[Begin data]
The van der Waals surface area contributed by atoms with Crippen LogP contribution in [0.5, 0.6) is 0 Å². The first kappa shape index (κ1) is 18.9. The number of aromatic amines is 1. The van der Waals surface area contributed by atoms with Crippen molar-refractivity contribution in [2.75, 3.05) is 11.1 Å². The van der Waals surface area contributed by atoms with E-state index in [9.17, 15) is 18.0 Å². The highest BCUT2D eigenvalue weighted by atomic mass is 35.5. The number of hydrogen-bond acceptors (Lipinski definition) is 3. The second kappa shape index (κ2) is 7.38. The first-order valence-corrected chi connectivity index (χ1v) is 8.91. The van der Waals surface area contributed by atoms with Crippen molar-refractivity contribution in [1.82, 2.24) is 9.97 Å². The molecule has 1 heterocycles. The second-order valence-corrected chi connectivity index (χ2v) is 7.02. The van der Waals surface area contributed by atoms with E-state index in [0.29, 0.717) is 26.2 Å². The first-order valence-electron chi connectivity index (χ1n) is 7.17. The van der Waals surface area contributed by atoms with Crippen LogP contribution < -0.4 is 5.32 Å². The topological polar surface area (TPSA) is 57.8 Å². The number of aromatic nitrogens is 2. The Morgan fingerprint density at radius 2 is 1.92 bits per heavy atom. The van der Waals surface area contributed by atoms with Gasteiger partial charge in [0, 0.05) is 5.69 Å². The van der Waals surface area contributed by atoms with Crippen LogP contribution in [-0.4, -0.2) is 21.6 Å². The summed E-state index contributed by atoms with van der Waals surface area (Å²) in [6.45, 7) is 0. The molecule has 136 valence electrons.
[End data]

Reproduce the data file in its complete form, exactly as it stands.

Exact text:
The van der Waals surface area contributed by atoms with Crippen LogP contribution in [0.5, 0.6) is 0 Å². The first kappa shape index (κ1) is 18.9. The number of aromatic amines is 1. The van der Waals surface area contributed by atoms with Crippen molar-refractivity contribution in [2.75, 3.05) is 11.1 Å². The van der Waals surface area contributed by atoms with E-state index in [9.17, 15) is 18.0 Å². The highest BCUT2D eigenvalue weighted by atomic mass is 35.5. The number of hydrogen-bond acceptors (Lipinski definition) is 3. The second kappa shape index (κ2) is 7.38. The first-order valence-corrected chi connectivity index (χ1v) is 8.91. The van der Waals surface area contributed by atoms with Crippen molar-refractivity contribution in [1.82, 2.24) is 9.97 Å². The molecule has 1 heterocycles. The second-order valence-corrected chi connectivity index (χ2v) is 7.02. The van der Waals surface area contributed by atoms with E-state index in [0.29, 0.717) is 26.2 Å². The first-order valence-electron chi connectivity index (χ1n) is 7.17. The van der Waals surface area contributed by atoms with Crippen LogP contribution < -0.4 is 5.32 Å². The topological polar surface area (TPSA) is 57.8 Å². The number of aromatic nitrogens is 2. The Morgan fingerprint density at radius 2 is 1.92 bits per heavy atom. The van der Waals surface area contributed by atoms with Gasteiger partial charge in [0, 0.05) is 5.69 Å². The van der Waals surface area contributed by atoms with Crippen LogP contribution in [-0.4, -0.2) is 21.6 Å². The summed E-state index contributed by atoms with van der Waals surface area (Å²) in [6.45, 7) is 0. The molecule has 136 valence electrons.